Looking for a different angle on your fiction or non-fiction? Consider the concepts of insight, monitoring, foresight, and the rear view for your fiction character’s point of view or as the angle of your non-fiction topic. They may turn out to be the unique twist you’ve been looking for.
Insight is defined as the power to look into a situation (penetration), to see the cause and effect within a particular context or the action to understand the inner nature of things (intuition). Some other synonyms for insight besides penetration and intuition include instinct, sixth sense, depth, sagacity, sageness, judgment, deduction and wisdom.
Insights can reveal themselves suddenly and unexpectedly. For example, when faced with a difficult problem or dilemma, you suddenly know exactly what the solution is. You have an epiphany or a “aha! “moment. In fiction, your character may have these regularly, giving her the reputation of being a psychic or something. Or the insight may be part of the plot where everything becomes clear to the reader, but not obvious by For non-fiction, the author can may use their personal insights on a topic or field of study to explain things to their readers, or the author may show readers how to develop their own insights and how to use their insights in their personal, work and social lives.
Supervision is defined as attentive and conscientious attention; strict supervision or management; or accidental omission or error. Synonyms for monitoring include: ignore, neglect, a weak, boss, overlook, superintend, monitor or to keep an eye on.
In fiction, your character could be a supervisor who administers slaves in the field who is a strict disciplinarian in the workplace, or a senior government official responsible for keeping the masses in line. For non-fiction, you might write articles or books on government oversight committees, ask who oversees government, discuss government regulations, or clinical oversight. Nonfiction writers could also create a supervisory system that they teach to their readers, or even show readers how to create their own supervisory protocols for their workplace or charities.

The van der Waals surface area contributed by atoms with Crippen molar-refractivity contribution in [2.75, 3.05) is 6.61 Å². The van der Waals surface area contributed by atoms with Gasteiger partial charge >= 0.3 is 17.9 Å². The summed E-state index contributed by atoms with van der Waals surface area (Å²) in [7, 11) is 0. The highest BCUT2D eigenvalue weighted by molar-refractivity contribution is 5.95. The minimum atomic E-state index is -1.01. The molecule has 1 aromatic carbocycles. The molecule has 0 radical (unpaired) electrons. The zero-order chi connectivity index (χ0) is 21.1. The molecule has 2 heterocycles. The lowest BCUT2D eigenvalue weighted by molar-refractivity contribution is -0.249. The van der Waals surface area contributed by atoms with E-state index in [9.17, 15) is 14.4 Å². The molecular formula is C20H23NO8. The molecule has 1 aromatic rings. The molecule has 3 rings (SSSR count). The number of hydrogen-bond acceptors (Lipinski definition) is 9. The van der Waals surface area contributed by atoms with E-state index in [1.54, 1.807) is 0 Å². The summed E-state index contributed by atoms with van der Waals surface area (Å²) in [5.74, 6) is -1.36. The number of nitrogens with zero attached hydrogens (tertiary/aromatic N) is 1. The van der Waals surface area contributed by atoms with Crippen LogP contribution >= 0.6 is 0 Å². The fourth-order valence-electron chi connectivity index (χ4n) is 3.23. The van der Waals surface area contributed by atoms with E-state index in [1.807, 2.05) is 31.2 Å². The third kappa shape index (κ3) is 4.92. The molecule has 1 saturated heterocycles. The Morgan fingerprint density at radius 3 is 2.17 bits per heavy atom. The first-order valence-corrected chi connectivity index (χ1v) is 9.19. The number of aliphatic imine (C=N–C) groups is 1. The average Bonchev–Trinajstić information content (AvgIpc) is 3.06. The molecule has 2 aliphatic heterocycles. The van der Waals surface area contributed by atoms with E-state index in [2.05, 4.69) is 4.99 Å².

Foresight is the act of anticipating or seeing a development in advance; Prudence; or the act of looking ahead. Synonyms include: prudence, care, common sense, care, discretionary discretion, unusual perception, creative discretion, prescience, vision, good judgment, common sense, care, being farsighted or being visionary.
In fiction, your character might be a futurist (one who looks at all the current and past facts and trends to predict future events) or a religious or spiritual person who has a gift for sharp foresight. For non-fiction, writers could interview futurists about their economic and political foresight, they could offer their own foresight to any field based on their expertise, or they could teach their readers to develop their own foresight based on the facts and trends of current and past events. .
Thought can be defined as retrospect, awareness, or discernment between the nature, composition or disposition of any event that has already occurred, or the propensity to view past events as more predictable than they actually were at the time. Synonyms may include: 20/20 vision, 20/20 rearview mirror, quarterbacking Monday morning, experience, realization, knowledge, learning, looking back, memory, remembering, the knowing all-effect, memory distortion or creeping determinism.
In fiction, your character may have failed to see the characters or clues to their propensity, but in the rearview mirror now sees the failure in his or her ways, or the character may be using thoughtfulness as a means of reflection to re-examine his life. Non-fiction writers can use backlog to discuss how our memories may be defective or how they may have been influenced by our belief systems and our personal history and pre-penetration. Authors could also teach their readers how to use thoughtfulness to examine their belief systems or reflect on and re-examine their lives. Both fiction and nonfiction writers can make use of quarterbacking on Monday mornings and the know-it-all mentalities. It is even better to consider how thoughtfulness can be used to inform foresight in either your fiction or your non-fiction.